In fine, it may seem that while introducing a true, honest, credible and transparent alternative – ‘video clippings’ would come in as a permanent record, to be referred to by the Court hearing it, or even the appellate court. Consistency and complaints that submissions made/but not considered Eet. could get avoided with certainty ushered into the proceedings. Adjournments can be easily prevented as personal/physical appearances are not called for. The entire exchange of ‘video clippings’ with a time limit, along with limited and focused Skeleton Submissions (not limitless written submissions) would enable a certainty, for early disposal. The saving on time and cost of engaging counsel, even across courts and States, would be humongous.

Yes, the Judges may have to read and be ready, with a lot more alacrity and diligence. They cannot afford the luxury of coming to Court ‘totally unprepared and unread’ as Chief Justice M C Chagla could, those days. But that is true and expected anyway. It would not be a bigger burden than the present as assumption of office as a Judge is ‘a thankless job’ as Chief Justice P B Gajendragadkar put it. So be it.

Justice J R Midha may therefore have hit upon a good idea, whose time may have come, in a timely time, as these Pandemic times. Who knows? Judiciary, comprising both the lawmen and laymen, cannot sit back and wait for things to happen, and allow the present impasse to stalling continue, for however long it may seem. The waiting may prove too costly. It may be time to accept the reality as it is, and be proactive to embrace even disruptive technology. Technology is inherently disruptive as Industrial Revolution proved and then Moore’s law for exponential explosion in Chips as part of the Digital Revolution did. But where would we be today if disruptive influences were eschewed by humanity. Why should Judiciary miss the bus?

Judiciary cannot wait for the Pandemic to go. It is not going anywhere or anytime soon. The loss of time is killing. Pendency is as bad a Pandemic as the Coronavirus itself. Covid-19 impacts the respiratory system. Docket explosion is gasping the Judiciary for breath. No big difference. Judiciary cannot wait for the Pandemic to end, and ‘normalcy’ to mysteriously arrive. It is time for proactive solutions. The much anticipated vaccine appears to be ‘video clippings’ as replacement for ‘physical oral submissions’. The pros far outweigh the cons. The lawyer community may have to sacrifice its personal interests, for the expediency of larger public interest. It is not as if the lawyer fraternity would get to lose. A clever exploitation of the disruptive technological tool of ‘video clippings’ may enable them to laugh all the way to the bank. The clients may get better served . The commercial interests of the practitioners, do not seem to be in any jeopardy.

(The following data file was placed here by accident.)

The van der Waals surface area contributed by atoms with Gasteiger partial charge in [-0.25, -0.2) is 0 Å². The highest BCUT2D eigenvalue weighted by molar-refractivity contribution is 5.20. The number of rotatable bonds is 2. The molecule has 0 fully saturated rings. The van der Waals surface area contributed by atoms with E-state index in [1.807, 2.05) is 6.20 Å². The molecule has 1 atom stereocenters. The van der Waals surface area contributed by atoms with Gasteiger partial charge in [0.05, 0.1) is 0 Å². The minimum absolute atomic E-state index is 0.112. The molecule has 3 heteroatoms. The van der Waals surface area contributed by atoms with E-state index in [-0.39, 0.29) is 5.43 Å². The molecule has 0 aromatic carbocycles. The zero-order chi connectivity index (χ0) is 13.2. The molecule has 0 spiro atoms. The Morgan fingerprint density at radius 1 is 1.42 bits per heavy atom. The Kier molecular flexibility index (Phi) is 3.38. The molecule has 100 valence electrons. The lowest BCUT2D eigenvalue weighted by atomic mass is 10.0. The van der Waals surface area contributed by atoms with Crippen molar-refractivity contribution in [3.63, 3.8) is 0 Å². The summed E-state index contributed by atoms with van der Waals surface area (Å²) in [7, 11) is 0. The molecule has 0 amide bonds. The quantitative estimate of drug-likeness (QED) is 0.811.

On the other hand, a willing acceptance of this ‘video clipping’ route allied with ‘Skeleton Submissions’ in writing, may not only be in litigant interest but serve the lawyers’ own causes too. It may therefore make robust, common, logical and legal sense, for the entire judicial system to explore, consider and adopt this ‘video clippings’ dispensation, as an effective replacement for ‘physical oral submissions’ (no serious difference except it would not be live) allied with ‘Skeleton Submissions’ in writing, as the immediate and readily available vaccine in these Pandemic times. Judiciary may have done well for itself, to the eternal gratitude of the stakeholders and the litigant public, in particular, in the higher cause of justice.

(Narasimhan Vijayaraghavan- Author is practising advocate in the Madras High Court)

Bibliography:

  1. https://www.clydeco.com/insight/article/covid-19-impact-on-courts-and-arbitration
  2. https://www.theguardian.com/law/2017/oct/23/videolinks-in-court-trials-undermine-justice-system-says-report
  3. https://www.theguardian.com/law/2017/oct/23/videolinks-in-court-trials-undermine-justice-system-says-report
  4. https://brooklyneagle.com/articles/2020/04/22/state-courts-heard-nearly-8000-matters-in-first-week-of-virtual-courts/
  5. https://www.bbc.com/news/uk-scotland-52358830
  6. https://www.bbc.com/news/uk-scotland-52369709
  7. https://www.law.ox.ac.uk/business-law-blog/blog/2020/03/virtual-justice-time-covid-19
  8. https://www.lawgazette.co.uk/practice/covid-19-lockdown-supreme-court-goes-virtual/5103603.article
  9. http://www.susskind.com/
  10. http://www.drtsolutions.com/courtech.htm
  11. https://theconversation.com/coronavirus-will-courts-continue-to-operate-preserving-the-rule-of-law-134084
  12. https://blog.ipleaders.in/court-proceedings-video-conferencing/
  13. https://www.whygo.net/the-grapevine/the-importance-of-court-room-video-conferencing
  14. http://www.goforthelaw.com/articles/fromlawstu/article74.htm
  15. https://www.jerseylaw.je/publications/Documents/LVI2016%20paper%20by%20James%20Lambert%20-%20parallel%20session%203A.pdf
  16. https://www.nst.com.my/opinion/leaders/2020/04/585000/nst-leader-video-conferencing-hear-cases
  17. https://www.fedcourt.gov.au/going-to-court/videoconferencing-guide
  18. http://socialaw.com/docs/default-source/judge-william-g.-young/judging-in-the-american-legal-system/04devoe-sarita-paper.pdf
  19. https://www.amazon.com/Online-Courts-Justice-Richard-Susskind-ebook/dp/B081B7RD8H/ref=sr_1_1?crid=S8ASHOKM8P8J&dchild=1&keywords=online+courts+and+the+future+of+justice&qid=1587823286&s=digital-text&sprefix=online+courts%2Cdigital-text%2C364&sr=1-1

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Narasimhan Vijayaraghavan
The author is practicing advocate in the Madras High Court